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Objectivism Anyone?
ExpressIndia, India Tuesday, October 30, 2007

Objectivism appeals to many, but even to the ones it does, the fundamental ideas seem incomprehensible. Many of them have decided that it is not the philosophy by which they have to live their life. However, some, like Barun Mitra of the Liberty Institute thinks that her works are impressive, reports Expressindia.

In many ways his daily life, reasons Ajay Nagar, plays out the essence of Ayn Rand’s celebrated theory. Nagar admits that his own material and spiritual elevation is the one abiding tenet of his life, where personal gain overrides everything else, including the hard-hitting and irrefutable reality surrounding him. At 29, Nagar also easily attaches himself to the idea of capitalism — his rise from being an eager aspirant at Kolkata’s TCG to his current status as a high-flying IT professional in America, attests as much.

Yet, objectivism, the philosophy Rand made famous in her iconic book Atlas
Shrugged, escapes Nagar. Even a few attempts later, says Nagar, the full import of the book or the school of thought it espoused, has evaded him. Ironically, while pursuing personal accomplishment — a strain of thought central to Rand’s theory — it is the lack of time that the book deserves that Nagar holds guilty.


In the case of Romit Chowdhury, studying MA in English at Calcutta University, the novels of the American author was both difficult to comprehend and subsequently complete. “For instance, after reading The Fountainhead I was sure that it was not the kind of book that could leave a lasting impression on my life,” he says of the book, where protagonist Howard Roark’s rebellion against the structured world of architecture and design is known to have represented defiance against preset hierarchies for countless readers across the world.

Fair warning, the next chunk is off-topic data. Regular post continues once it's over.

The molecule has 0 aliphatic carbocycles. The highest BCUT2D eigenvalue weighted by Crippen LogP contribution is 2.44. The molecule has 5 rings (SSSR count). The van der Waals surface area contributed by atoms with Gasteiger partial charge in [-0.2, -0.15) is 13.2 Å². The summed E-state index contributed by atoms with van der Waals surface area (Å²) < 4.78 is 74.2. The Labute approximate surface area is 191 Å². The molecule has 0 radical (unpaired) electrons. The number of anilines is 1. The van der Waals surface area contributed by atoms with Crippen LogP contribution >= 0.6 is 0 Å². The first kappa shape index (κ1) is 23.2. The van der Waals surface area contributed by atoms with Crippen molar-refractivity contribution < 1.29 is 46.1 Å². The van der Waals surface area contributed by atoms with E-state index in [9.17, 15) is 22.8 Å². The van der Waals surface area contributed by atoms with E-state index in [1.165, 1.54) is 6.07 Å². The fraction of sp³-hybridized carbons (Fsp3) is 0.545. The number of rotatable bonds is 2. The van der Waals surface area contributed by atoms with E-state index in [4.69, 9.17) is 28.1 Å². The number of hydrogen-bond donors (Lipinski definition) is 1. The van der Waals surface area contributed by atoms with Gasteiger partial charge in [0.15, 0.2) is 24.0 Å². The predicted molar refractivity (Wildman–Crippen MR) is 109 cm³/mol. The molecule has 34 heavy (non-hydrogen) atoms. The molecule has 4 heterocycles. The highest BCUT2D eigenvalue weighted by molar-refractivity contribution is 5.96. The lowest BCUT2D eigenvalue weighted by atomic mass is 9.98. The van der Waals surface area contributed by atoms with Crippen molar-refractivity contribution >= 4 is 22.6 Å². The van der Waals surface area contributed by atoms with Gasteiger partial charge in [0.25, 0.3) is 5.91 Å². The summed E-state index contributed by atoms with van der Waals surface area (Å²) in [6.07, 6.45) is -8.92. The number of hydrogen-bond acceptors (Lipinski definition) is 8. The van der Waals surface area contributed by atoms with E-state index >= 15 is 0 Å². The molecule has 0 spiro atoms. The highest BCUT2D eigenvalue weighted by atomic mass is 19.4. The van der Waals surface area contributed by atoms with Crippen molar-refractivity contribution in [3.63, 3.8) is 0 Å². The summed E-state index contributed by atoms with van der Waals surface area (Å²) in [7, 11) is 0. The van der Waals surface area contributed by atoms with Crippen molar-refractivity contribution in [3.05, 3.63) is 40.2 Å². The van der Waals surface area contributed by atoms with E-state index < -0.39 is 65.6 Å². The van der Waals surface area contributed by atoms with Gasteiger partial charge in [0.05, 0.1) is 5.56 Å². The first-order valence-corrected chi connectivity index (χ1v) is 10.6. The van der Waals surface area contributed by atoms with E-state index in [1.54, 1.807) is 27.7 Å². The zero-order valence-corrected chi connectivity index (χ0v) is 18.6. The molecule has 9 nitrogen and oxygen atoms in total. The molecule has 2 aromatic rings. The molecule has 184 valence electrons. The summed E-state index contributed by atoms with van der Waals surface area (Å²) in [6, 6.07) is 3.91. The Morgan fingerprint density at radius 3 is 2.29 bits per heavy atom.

Admittedly, Rand’s works have never been considered as easy-reading material, filled as they are with philosophical interpretations of individualism against collectivism. Most of her characters, like Howard Roark in The Fountainhead and Dagny Taggart in Atlas Shrugged, are idealists who are uncompromising in their principles and often going against the current grain of thinking.


B Ramana, a surgeon, for instance, asserted that Rand’s writing has made him think, shaped his thinking. “Her writing made me more optimistic about life and about dealing with and reacting to life’s problems,” said Ramana. Barun Mitra, director of the Delhi-based Liberty Institute, which promotes ‘awareness and appreciation of a free society’, was also present. For Mitra, very few books impress more than Rand’s. “I have loved the way her books introduced a new meaning to life, the strength of the characters and the idealism, something many of us were keen to possess but often failed,” he mentioned, while PR professional Rita Bhimani nodded.


This article was published in the ExpressIndia on Tuesday, October 30, 2007. Please read the original article here.
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